It’s important that you have baits installed by a professional who knows the best places to install them and how to do it in a way that is effective. Bait stations are generally housed underground, but can also be placed on active termite tubes, if they already exist in your yard.

If you notice that your bait is attracting nearby termites, then you should call a professional to come and perform an inspection to make sure that you aren’t dealing with a termite infestation.

Photo Credit: Knockout Pest Control

Yearly Termite Inspections

Even though there can be thousands of termites in a single colony, the reality is that they move pretty slowly. If you have termites in your home, you might not even realize they’re there until they’ve been eating through your wood for a few years. That’s why it’s important to have yearly inspections.

Yearly inspections can help nip a termite infestation in the bud before it ever becomes an issue. Because termite treatment can be quite costly for homeowners (not to mention replacing any affected wood), having yearly inspections can save you both money and a lot of frustration.


How Much Does a Termite Treatment Cost?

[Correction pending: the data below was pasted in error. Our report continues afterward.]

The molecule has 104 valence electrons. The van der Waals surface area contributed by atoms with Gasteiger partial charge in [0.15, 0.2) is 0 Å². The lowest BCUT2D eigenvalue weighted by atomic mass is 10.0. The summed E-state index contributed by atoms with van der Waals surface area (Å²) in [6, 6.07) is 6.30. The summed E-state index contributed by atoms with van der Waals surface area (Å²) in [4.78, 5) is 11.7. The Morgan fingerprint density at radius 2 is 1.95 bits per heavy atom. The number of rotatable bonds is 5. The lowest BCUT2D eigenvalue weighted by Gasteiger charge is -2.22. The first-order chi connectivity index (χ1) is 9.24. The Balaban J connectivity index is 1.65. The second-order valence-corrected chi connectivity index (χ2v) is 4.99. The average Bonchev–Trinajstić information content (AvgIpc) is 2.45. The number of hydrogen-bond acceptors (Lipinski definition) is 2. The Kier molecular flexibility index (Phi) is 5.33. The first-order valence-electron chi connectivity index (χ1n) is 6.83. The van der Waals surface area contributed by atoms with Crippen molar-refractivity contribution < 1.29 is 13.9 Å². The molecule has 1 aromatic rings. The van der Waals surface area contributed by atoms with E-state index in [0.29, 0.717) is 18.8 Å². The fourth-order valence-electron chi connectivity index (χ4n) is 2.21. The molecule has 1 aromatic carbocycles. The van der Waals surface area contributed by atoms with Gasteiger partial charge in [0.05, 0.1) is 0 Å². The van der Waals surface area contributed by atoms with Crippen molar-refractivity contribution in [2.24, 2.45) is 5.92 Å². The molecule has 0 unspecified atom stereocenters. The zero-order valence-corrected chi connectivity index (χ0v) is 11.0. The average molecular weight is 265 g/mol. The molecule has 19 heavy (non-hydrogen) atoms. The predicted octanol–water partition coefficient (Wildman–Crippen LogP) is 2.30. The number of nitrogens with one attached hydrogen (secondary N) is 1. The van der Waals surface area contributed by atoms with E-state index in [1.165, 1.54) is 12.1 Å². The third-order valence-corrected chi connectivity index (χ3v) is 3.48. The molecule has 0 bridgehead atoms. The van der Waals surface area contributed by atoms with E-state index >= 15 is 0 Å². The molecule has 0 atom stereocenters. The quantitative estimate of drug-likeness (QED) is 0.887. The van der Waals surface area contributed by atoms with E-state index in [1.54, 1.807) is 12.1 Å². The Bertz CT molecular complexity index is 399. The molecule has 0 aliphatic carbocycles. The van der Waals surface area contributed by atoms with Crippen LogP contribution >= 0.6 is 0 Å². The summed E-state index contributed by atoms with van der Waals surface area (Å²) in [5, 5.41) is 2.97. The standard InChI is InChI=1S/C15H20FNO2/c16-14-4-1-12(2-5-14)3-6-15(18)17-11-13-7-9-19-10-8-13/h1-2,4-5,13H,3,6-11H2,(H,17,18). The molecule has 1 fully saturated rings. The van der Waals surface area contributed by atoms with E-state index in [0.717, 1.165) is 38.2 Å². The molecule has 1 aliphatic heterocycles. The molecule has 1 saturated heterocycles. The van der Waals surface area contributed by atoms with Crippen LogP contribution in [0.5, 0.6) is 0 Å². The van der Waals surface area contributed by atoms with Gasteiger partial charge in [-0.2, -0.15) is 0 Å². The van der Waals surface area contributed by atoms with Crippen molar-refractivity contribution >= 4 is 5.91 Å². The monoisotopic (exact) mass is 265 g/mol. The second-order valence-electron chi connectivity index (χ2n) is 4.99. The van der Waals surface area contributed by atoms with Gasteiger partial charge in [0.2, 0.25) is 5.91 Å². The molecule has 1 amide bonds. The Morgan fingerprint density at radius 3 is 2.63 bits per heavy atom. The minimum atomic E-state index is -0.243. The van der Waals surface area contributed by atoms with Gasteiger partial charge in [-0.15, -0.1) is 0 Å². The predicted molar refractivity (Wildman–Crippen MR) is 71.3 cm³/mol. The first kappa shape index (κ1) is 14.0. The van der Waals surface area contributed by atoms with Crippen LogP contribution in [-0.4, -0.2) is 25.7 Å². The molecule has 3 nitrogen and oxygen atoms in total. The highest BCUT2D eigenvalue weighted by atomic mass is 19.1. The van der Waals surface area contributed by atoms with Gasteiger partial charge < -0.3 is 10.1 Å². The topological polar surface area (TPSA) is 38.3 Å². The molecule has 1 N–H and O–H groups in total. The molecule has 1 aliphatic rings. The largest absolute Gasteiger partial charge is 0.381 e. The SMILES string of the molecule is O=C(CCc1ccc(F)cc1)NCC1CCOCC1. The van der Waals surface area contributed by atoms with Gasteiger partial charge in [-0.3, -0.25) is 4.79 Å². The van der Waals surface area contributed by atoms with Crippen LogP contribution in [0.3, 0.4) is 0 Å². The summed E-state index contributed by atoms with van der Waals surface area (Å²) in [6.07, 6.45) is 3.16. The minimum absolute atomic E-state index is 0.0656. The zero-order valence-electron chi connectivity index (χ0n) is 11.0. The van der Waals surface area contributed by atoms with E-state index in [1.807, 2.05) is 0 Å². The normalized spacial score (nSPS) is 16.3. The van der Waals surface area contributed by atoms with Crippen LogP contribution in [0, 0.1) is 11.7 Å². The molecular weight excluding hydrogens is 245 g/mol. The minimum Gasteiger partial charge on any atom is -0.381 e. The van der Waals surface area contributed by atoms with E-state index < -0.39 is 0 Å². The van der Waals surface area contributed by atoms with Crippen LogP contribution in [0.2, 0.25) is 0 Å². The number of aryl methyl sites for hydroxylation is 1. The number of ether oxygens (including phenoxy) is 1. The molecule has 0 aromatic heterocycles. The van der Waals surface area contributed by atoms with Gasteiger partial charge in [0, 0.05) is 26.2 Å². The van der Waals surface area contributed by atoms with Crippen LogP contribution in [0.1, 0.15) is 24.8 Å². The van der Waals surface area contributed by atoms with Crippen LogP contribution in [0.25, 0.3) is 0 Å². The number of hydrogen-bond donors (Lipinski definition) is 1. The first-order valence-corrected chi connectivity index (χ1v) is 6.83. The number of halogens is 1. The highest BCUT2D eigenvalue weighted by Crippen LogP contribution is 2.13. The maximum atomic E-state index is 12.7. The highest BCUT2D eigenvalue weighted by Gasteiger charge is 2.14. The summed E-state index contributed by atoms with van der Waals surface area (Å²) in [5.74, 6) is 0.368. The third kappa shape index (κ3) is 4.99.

Like we’ve mentioned before, termite treatment can be pretty costly. In the U.S. homeowners spend a collective average of more than $2 billion a year on termite treatment and control.

Arizona termite treatment cost can be anywhere from $1500 to $4000 depending on the size of your property. That’s why it is absolutely imperative to be proactive in your fight against AZ termites.


Termites In Arizona- It Pays to be Proactive

Termites in Arizona are no joke. It’s definitely much more affordable to take proactive preventative action towards termites than it is to be reactive once a termite infestation has already spread throughout your home.

Once you’ve concluded that you do in fact have termites, it’s important that you call a professional to come to inspect your home and begin the termite treatment process.

We understand that this topic can feel overwhelming. So if you have any questions about termite control, feel free to contact us at Sexton Pest Control.

For over 50 years, we’ve made it our mission to provide unparalleled service and guaranteed customer satisfaction when it comes to fighting back against all pests – including the infamous termite.

Call us for a free termite inspection today for a termite free tomorrow.